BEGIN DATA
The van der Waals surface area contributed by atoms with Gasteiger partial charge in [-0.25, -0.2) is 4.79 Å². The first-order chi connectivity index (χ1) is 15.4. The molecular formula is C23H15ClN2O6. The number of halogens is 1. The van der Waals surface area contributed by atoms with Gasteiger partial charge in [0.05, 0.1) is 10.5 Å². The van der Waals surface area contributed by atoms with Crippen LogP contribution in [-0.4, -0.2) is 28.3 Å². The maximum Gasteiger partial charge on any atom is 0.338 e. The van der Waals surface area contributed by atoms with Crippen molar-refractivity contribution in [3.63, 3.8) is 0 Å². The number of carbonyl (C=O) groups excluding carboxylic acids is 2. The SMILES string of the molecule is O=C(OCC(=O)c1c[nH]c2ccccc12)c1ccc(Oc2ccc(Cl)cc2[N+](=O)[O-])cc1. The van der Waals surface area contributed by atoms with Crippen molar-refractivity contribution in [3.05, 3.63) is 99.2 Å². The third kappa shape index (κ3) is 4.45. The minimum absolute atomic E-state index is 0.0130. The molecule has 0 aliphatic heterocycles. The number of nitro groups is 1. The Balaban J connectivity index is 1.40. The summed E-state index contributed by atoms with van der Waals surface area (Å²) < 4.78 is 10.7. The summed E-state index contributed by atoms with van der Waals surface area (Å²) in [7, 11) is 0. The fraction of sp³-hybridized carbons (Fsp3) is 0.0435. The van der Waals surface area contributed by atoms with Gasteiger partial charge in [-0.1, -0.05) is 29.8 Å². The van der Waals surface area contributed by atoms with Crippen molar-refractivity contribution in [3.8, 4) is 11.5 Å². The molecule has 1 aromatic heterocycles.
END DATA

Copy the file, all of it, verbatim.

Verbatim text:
The van der Waals surface area contributed by atoms with Gasteiger partial charge in [-0.25, -0.2) is 4.79 Å². The first-order chi connectivity index (χ1) is 15.4. The molecular formula is C23H15ClN2O6. The number of halogens is 1. The van der Waals surface area contributed by atoms with Gasteiger partial charge in [0.05, 0.1) is 10.5 Å². The van der Waals surface area contributed by atoms with Crippen LogP contribution in [-0.4, -0.2) is 28.3 Å². The maximum Gasteiger partial charge on any atom is 0.338 e. The van der Waals surface area contributed by atoms with Crippen molar-refractivity contribution in [3.63, 3.8) is 0 Å². The number of carbonyl (C=O) groups excluding carboxylic acids is 2. The SMILES string of the molecule is O=C(OCC(=O)c1c[nH]c2ccccc12)c1ccc(Oc2ccc(Cl)cc2[N+](=O)[O-])cc1. The van der Waals surface area contributed by atoms with Crippen molar-refractivity contribution in [3.05, 3.63) is 99.2 Å². The third kappa shape index (κ3) is 4.45. The minimum absolute atomic E-state index is 0.0130. The molecule has 0 aliphatic heterocycles. The number of nitro groups is 1. The Balaban J connectivity index is 1.40. The summed E-state index contributed by atoms with van der Waals surface area (Å²) < 4.78 is 10.7. The summed E-state index contributed by atoms with van der Waals surface area (Å²) in [7, 11) is 0. The fraction of sp³-hybridized carbons (Fsp3) is 0.0435. The van der Waals surface area contributed by atoms with Gasteiger partial charge in [-0.1, -0.05) is 29.8 Å². The van der Waals surface area contributed by atoms with Crippen molar-refractivity contribution in [3.8, 4) is 11.5 Å². The molecule has 1 aromatic heterocycles.